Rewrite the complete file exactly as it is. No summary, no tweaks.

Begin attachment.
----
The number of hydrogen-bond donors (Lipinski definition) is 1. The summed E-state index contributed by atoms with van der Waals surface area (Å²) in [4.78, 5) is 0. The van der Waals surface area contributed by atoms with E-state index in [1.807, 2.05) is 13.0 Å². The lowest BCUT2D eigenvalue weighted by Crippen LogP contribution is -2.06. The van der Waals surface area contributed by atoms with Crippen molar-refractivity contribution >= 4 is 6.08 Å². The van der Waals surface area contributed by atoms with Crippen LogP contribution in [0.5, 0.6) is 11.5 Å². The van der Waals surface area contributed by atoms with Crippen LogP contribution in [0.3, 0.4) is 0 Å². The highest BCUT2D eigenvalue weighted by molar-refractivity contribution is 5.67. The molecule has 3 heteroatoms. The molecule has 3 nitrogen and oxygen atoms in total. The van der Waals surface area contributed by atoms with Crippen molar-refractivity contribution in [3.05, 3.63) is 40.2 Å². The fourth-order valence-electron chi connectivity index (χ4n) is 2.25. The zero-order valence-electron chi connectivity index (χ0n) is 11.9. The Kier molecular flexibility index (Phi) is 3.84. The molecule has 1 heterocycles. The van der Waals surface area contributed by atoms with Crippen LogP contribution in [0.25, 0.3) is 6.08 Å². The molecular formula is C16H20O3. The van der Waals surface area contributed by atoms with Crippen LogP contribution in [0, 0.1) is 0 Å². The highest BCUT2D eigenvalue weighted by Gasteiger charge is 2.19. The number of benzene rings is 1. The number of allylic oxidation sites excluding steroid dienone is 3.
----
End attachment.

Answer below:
The number of hydrogen-bond donors (Lipinski definition) is 1. The summed E-state index contributed by atoms with van der Waals surface area (Å²) in [4.78, 5) is 0. The van der Waals surface area contributed by atoms with E-state index in [1.807, 2.05) is 13.0 Å². The lowest BCUT2D eigenvalue weighted by Crippen LogP contribution is -2.06. The van der Waals surface area contributed by atoms with Crippen molar-refractivity contribution >= 4 is 6.08 Å². The van der Waals surface area contributed by atoms with Crippen LogP contribution in [0.5, 0.6) is 11.5 Å². The van der Waals surface area contributed by atoms with Crippen LogP contribution in [0.3, 0.4) is 0 Å². The highest BCUT2D eigenvalue weighted by molar-refractivity contribution is 5.67. The molecule has 3 heteroatoms. The molecule has 3 nitrogen and oxygen atoms in total. The van der Waals surface area contributed by atoms with Crippen molar-refractivity contribution in [3.05, 3.63) is 40.2 Å². The fourth-order valence-electron chi connectivity index (χ4n) is 2.25. The zero-order valence-electron chi connectivity index (χ0n) is 11.9. The Kier molecular flexibility index (Phi) is 3.84. The molecule has 1 heterocycles. The van der Waals surface area contributed by atoms with Crippen LogP contribution in [0.25, 0.3) is 6.08 Å². The molecular formula is C16H20O3. The van der Waals surface area contributed by atoms with Crippen LogP contribution in [0, 0.1) is 0 Å². The highest BCUT2D eigenvalue weighted by Gasteiger charge is 2.19. The number of benzene rings is 1. The number of allylic oxidation sites excluding steroid dienone is 3.